If this movie continued to feature the Justice League as they explored this mystery, then I wouldn’t be complaining about anything right now… but it doesn’t. So while you think you’re enjoying the movie, the reality is that you’re not aware that the writers have put you on the wrong path. The problem is, none of these characters are the lead protagonist or antagonist for this movie. Your leads are actually Robin and Raven, as well as Trigon, who is only partially introduced… and that’s only if you’re familiar with comics.
The first ten to fifteen percent of the movie follows the Justice League, and like I said, it’s really enjoyable! They do introduce Trigon to a degree within this period, so kudos for that, but the League encounter him, and that puts me in the mindset that this is a Justice League movie with Trigon as the antagonist. So you can understand why I would feel a little off-kilter when the next two thirds of the movie – give or take two to three scenes – are spent introducing the Teen Titans and “developing” their story. I know it sounds like a minor aspect, but it plays a large role when building the structure of your plot. I end up getting halfway into the film, and there’s not actually a fully established lead to drive the narrative. That’s bad.
Eventually, Damian and Raven emerge as the leads, and once I have a focal point to hone in on, I begin to enjoy myself. Damian serves as a catalyst for introducing the viewer to the Teen Titans, and the story quickly establishes that there’s quite a bit of mystery surrounding Raven. Trigon has already done some pretty cool stuff earlier in the film, and ties between Raven and Trigon are hinted at, so that alone creates a solid shell of a story.
Unfortunately, this concept is riddled with other narratives that take away from that. Damian isn’t playing nice with the Titans, and stubbornly tries to out-perform everyone on the team. It feels juvenile. And yes, I agree with you, that DOES sound like Damian. My problem is that it’s overused and pops up too frequently, not to mention that it completely unravels Damian’s character arc over the course of Son of Batman, Batman vs Robin, and Batman: Bad Blood. Had this fallen immediately after Son of Batman or Batman vs Robin, I wouldn’t be as bothered by it… but it didn’t. So now I’m forced to watch Damian regress as a character… That’s never a good time.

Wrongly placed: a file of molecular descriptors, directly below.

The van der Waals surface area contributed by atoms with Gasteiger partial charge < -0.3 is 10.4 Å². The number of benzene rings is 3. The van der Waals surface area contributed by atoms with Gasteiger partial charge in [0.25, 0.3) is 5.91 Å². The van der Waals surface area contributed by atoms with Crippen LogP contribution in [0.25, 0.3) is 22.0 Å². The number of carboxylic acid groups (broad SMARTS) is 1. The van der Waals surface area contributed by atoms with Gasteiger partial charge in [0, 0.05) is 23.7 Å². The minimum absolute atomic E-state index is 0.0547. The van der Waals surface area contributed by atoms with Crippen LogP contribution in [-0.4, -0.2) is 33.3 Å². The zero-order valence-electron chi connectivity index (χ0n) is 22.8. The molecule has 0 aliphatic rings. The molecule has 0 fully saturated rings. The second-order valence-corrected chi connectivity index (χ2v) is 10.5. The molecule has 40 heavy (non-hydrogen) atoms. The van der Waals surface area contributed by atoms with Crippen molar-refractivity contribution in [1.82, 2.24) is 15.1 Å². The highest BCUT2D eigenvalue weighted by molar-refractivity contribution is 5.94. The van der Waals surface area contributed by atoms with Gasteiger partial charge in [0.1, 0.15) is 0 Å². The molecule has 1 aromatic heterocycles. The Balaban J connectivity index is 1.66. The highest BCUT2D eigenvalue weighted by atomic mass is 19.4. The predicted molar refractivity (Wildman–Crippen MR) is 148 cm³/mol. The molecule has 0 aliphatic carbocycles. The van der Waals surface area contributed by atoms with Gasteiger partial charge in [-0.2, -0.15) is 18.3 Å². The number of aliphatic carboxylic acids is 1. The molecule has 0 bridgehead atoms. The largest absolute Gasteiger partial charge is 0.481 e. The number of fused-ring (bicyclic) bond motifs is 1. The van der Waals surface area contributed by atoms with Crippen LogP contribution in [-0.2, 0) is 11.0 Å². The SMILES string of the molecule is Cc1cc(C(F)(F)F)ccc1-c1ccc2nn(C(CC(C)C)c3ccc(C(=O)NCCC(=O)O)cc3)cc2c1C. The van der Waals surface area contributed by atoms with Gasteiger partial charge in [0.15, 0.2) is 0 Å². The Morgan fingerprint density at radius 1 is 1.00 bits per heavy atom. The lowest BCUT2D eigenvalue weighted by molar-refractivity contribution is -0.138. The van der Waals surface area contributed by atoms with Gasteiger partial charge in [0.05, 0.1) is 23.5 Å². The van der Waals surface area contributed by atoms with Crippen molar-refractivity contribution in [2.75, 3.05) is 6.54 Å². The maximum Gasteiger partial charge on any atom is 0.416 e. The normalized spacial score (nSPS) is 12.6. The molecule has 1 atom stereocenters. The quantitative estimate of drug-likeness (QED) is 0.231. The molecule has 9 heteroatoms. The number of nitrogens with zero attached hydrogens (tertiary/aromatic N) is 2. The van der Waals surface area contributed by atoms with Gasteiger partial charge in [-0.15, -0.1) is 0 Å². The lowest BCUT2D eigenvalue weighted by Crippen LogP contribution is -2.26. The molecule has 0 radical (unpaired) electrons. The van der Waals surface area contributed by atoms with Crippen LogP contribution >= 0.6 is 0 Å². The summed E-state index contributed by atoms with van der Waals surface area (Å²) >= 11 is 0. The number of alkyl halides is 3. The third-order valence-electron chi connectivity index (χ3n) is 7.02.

The story continues to drown in themes of trust/ paranoia as Damian questions and challenges everyone on the Teen Titans. And then it gets worse… The team realizes they need some bonding, so they go to a fair, where Damian proceeds to challenge Beast Boy at Dance, Dance Revolution… I’m not joking… The entire thing is horribly cringe-worthy, and by this point, I couldn’t help but wonder where the story went. All I remember thinking at this moment in the movie is, “Honestly, I don’t care what happens next, just make it stop.”
By this point, I just wanted the movie to end. It hadn’t been terrible, but I felt like I was suffering from severe whiplash because the narrative had been all over the place. Thankfully, the movie jumps back on track, and are treated to a fun, action-packed climax as the Teen Titans go against Trigon, and do in-fact fight some of the Justice League… Yay! Too bad the only thing I can think about is what comics I want to read after I finish this movie and write the review…
I know I sound pretty harsh, but the movie is “meh” at best, with as many terrible moments as there are good moments. None of the story felt engaging, and I blame that on the technical aspects of the film. I’ve already ripped through the script, but the performances are terrible as well! Stuart Allen continues to improve as Robin in my opinion, so let’s celebrate that victory! Sadly, his partner Taissa Farmiga (American Horror Story) turned in a dismal performance as Raven, which sucks because Raven is awesome! I know the character is rather quiet/internal and plagued with demons, but let’s add some shades with peaks and valleys to the performance. Everything Farmiga did was flat, which is a shame because some of the best moments in the script were between Robin and Raven… and she didn’t deliver.
Farmiga isnt’ the only culprit who performed poorly though. Kari Whalgren, who portrayed Starfire, sounded like she popped a couple of Valium before beginning her sessions, and just doesn’t fit the character. Add in the poor editing that left extended pauses between lines, on top of her and Taissa’s yawn-worthy performance, with a script that doesn’t drive its own story, and you’re left with a mess! I’d love to say that the actors playing the Justice League help save the movie, but they don’t have enough dialogue to make that case. Besides that, even when the likes of Superman, Batman, Wonder Woman, and Flash grace the screen, they’re mostly fighting and serving as book-ends for the movie.